In his LED works, Miyajima counts from zero to nine and back again, and this is repeated over and over. You are confronted with a mass of digital numbers, which are perpetually counting. In Buddhism, the only time that really exists is the present moment. Past and future are abstractions away from reality. In Miyajima’s work, each moment is noted in the counting.
The sequence of numbers infers past and future, but is very much grounded in this mesmerising, endless counting of present moments. The multiple digital clocks have different timings or rhythms, all co-existing. Just like you and me – individual lives, which actually co-exist in the present.
Gulumbu Yunipingu’s work is about deep time – cosmos. In her work, the stars are twinkling down on us … they are us. I had a wonderful experience with her in an exhibition at the Museum of Contemporary Art called Marking time. Our work was exhibited in the same gallery. There was a palpable conversation going on between our works.
When she saw my work she burst into tears, because she thought that I had captured her father’s fire dreaming and when I saw her work I burst into tears because to me this was the story of ‘The Net of Indra’.
The Net of Indra is a Buddhist story in which the image of the universe is likened to an invisible net. At the ties of each of the strings in the net there is a perfect and singular jewel. However, the reflected light of every other jewel in the universe causes its beauty and uniqueness. It is a parable that states that the primary cause of existence is profound interconnection. I told Gulumbu Yunipingu that this was how I understood her work and why I was so moved by it.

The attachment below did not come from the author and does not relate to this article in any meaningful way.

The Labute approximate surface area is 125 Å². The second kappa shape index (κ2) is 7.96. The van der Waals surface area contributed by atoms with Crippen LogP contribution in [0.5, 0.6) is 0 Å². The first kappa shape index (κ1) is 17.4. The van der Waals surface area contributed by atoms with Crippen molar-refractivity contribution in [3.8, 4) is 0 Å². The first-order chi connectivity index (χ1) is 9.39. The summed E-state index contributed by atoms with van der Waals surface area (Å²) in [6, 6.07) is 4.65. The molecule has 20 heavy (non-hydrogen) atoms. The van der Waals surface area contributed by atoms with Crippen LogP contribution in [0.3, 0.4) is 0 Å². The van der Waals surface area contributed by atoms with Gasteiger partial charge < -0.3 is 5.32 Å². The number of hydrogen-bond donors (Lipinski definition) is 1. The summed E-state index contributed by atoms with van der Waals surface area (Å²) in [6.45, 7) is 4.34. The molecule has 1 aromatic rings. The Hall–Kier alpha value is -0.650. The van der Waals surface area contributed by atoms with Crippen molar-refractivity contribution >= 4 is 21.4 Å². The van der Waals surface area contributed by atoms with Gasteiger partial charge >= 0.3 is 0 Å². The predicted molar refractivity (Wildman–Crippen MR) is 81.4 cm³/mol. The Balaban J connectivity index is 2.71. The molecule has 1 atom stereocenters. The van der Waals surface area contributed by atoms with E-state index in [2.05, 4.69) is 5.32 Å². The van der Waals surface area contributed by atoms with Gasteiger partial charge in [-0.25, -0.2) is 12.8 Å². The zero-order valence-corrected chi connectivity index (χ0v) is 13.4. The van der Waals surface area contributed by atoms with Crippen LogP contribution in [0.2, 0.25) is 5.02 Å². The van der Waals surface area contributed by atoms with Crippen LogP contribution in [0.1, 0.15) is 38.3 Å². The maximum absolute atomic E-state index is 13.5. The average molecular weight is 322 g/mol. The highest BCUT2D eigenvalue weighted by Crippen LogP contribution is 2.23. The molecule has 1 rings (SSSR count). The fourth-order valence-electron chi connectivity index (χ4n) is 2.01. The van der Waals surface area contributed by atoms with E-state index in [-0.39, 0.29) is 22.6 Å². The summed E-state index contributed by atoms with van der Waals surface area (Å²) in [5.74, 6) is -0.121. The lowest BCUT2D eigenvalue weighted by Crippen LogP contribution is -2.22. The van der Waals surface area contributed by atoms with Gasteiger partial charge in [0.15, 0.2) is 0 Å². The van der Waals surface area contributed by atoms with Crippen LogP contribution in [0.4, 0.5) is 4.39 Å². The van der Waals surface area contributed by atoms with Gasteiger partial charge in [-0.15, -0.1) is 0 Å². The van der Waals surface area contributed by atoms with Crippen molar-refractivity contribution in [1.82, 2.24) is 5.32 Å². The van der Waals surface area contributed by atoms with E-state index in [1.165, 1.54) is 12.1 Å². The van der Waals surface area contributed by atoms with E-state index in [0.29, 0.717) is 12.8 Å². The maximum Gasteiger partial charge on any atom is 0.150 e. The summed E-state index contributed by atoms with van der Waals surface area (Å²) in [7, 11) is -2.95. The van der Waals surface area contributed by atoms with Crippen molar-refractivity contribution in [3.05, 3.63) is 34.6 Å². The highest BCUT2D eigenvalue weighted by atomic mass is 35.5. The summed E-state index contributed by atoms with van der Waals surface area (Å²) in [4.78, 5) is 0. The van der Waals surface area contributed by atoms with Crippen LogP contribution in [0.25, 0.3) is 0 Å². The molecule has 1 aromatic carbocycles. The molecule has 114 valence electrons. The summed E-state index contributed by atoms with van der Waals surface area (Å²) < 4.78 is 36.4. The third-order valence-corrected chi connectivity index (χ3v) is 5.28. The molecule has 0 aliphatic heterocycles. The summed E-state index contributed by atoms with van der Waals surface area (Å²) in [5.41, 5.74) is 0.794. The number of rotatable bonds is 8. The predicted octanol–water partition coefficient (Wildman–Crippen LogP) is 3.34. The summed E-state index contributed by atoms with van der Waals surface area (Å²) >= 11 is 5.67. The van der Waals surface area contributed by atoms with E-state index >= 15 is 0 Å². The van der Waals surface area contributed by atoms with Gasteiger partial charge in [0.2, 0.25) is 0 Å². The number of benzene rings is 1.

She gave a floor talk where I was in the audience just trying to be invisible up the back, but she invited me forward to be with her. She told the audience that her work was the sacred outer story of her father’s dreaming, and mine was the sacred inner story. Her people, she said, are born of fire, so all of the notations in my work, which were literally made from fire, were the sparks of life in her people. It was a treasured, wondrous encounter. I’ve always felt that Indigenous Australian spirituality and ancient Chinese spirituality had resonance. After that experience I felt that even more strongly.
Sugimoto’s photographs are mesmerising. They fulminate with life and vitality. His work is not just documentation of the ocean and horizon line. They actually embody time. Although it is ‘only’ a photograph it is not static – the photograph changes in front of your eyes the longer you stay with it and you feel and experience yourself changing inresponse to the image. There is immense interiority in his photographs, which seeps outwards towards something infinite. Each moment of viewing is a portal to something very grand. I never tire of looking at a Sugimoto seascape – there is the sense of something enigmatic being endlessly disclosed.
This is what fascinates me in all the works I’ve chosen. They encapsulate what I care most about – that the descriptive is transcended to make way for pure presence, pure mystery.